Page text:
Sunday, September 4, 2011

Favorite Albums: Love, Devotion, and Surrender- Carlos Santana & John McLaughlin

This is the first of a new blog series on my Favorite Albums. Some will fit into the category of Classic Albums, that will seem predictable choices; others, like this one, reflect my own personal taste, and may seem a random or obscure choice to some.

Love, Devotion, and Surrender was an collaborative album by Carlos Santana and John McLaughlin, released in 1973. It was their tribute to Jazz musician John Coltrane, and reflected their enthusiastic spirituality.

Guitar greats Carlos Santana and John McLaughlin were mutual fans, and as they developed a friendship, they began playing together. Santana felt he learned a lot from McLaughlin, and increased his technical proficiency. But Santana has always played with intense feeling, and on this record, he exhibits some of his trademark searing solos.

Another strong bond between the two musicians was their spirituality. They both practiced meditation, and McLaughlin introduced Santana to his guru at the time Sri Chinmoy. The title of the album- Love, Devotion, and Surrender- reflects concepts in Sri Chinmoy's teaching.

The album is also a tribute to John Coltrane, and the musicians recorded two of his songs here, the opening track, A Love Supreme; and Naima, a lovely ballad performed on acoustic guitar.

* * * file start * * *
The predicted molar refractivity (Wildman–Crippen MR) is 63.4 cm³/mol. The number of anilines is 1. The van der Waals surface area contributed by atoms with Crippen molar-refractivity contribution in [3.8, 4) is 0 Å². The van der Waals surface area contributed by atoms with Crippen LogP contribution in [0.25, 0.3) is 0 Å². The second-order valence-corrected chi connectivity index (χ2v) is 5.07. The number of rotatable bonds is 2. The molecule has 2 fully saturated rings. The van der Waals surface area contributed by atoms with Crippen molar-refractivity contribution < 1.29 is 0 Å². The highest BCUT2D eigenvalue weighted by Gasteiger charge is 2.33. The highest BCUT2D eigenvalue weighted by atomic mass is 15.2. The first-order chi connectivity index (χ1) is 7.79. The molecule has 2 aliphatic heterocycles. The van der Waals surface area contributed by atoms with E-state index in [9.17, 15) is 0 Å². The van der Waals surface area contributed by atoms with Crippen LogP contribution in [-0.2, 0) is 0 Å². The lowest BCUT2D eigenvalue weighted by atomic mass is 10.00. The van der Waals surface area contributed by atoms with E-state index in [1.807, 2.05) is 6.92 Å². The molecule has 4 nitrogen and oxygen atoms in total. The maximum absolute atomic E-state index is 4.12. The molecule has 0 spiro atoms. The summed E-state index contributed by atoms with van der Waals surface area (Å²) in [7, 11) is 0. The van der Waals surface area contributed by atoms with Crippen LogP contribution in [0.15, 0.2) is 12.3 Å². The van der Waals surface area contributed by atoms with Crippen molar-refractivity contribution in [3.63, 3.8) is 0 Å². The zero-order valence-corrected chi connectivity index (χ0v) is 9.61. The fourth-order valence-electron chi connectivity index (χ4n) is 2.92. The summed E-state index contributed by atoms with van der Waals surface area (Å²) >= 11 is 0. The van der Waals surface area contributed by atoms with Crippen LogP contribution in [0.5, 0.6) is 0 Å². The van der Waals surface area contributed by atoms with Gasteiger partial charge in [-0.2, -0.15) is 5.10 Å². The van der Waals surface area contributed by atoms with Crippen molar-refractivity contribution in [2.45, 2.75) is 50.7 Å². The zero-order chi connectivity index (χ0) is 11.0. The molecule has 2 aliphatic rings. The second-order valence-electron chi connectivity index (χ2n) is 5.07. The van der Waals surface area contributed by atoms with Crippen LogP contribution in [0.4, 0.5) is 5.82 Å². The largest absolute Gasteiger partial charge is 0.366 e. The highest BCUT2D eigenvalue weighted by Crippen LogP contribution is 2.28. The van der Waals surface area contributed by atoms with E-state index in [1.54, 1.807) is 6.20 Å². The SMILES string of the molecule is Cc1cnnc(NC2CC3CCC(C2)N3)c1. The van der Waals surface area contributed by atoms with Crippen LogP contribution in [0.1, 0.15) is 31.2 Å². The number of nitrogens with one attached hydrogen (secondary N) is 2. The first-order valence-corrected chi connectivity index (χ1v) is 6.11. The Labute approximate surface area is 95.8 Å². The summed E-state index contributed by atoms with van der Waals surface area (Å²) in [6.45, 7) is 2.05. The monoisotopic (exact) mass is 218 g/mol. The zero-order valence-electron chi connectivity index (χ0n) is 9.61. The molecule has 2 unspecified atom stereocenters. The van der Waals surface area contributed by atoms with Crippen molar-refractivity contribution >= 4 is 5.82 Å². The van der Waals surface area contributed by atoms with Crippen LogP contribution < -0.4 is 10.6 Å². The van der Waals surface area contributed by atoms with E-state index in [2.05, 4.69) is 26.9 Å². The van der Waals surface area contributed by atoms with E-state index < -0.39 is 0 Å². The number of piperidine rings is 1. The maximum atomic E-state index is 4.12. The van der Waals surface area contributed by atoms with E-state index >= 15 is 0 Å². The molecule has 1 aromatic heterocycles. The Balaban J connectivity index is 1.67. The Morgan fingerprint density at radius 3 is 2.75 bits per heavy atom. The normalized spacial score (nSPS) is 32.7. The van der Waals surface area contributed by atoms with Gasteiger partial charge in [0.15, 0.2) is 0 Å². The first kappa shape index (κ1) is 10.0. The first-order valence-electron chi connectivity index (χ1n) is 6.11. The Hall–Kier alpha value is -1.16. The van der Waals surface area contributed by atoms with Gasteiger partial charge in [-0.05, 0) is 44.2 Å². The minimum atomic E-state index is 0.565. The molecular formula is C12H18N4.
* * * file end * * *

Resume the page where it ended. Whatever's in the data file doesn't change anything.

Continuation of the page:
John McLaughlin wrote two other compositions, the Life Divine, which is the center piece of the album in my view, and an exhilarating display of the two guitarist's virtuosity; and Meditation, a instrumental guitar ballad.

The album is rounded out by an instrumental version of traditional Christian hymn, Let us go into the House of the Lord, which is performed in the jazz-fusion style of the album.

I am sure that the musicians, who were trying to promote a spiritual message, may have been disappointed to learn that this album was one of the favorites for me and my friends to listen to stoned back in the 70's; the mostly instrumental, jazz-fusion style and flashy guitar work on the album is perfect for psychedelic listening and recreational pot use.

But now, with drug use three decades behind me, I listen to it straight and find it just as compelling and beautiful and moving. Even though both men broke with Sri Chinmoy long ago, the spiritual eagerness expressed in the album remains vital for a life long spiritual seeker such as my self. I still listen to it quite often. The over the top virtuosity displayed in some of the tracks is still a guilty pleasure, like it was when I was a teenager.

I am a fan of both guitarist, and they both have no doubt recorded much better records than this one; still, it remains a personal favorite of mine, one that I often listen to on my blackberry. It has aged well, and its beauty is even more apparent 38 years later.

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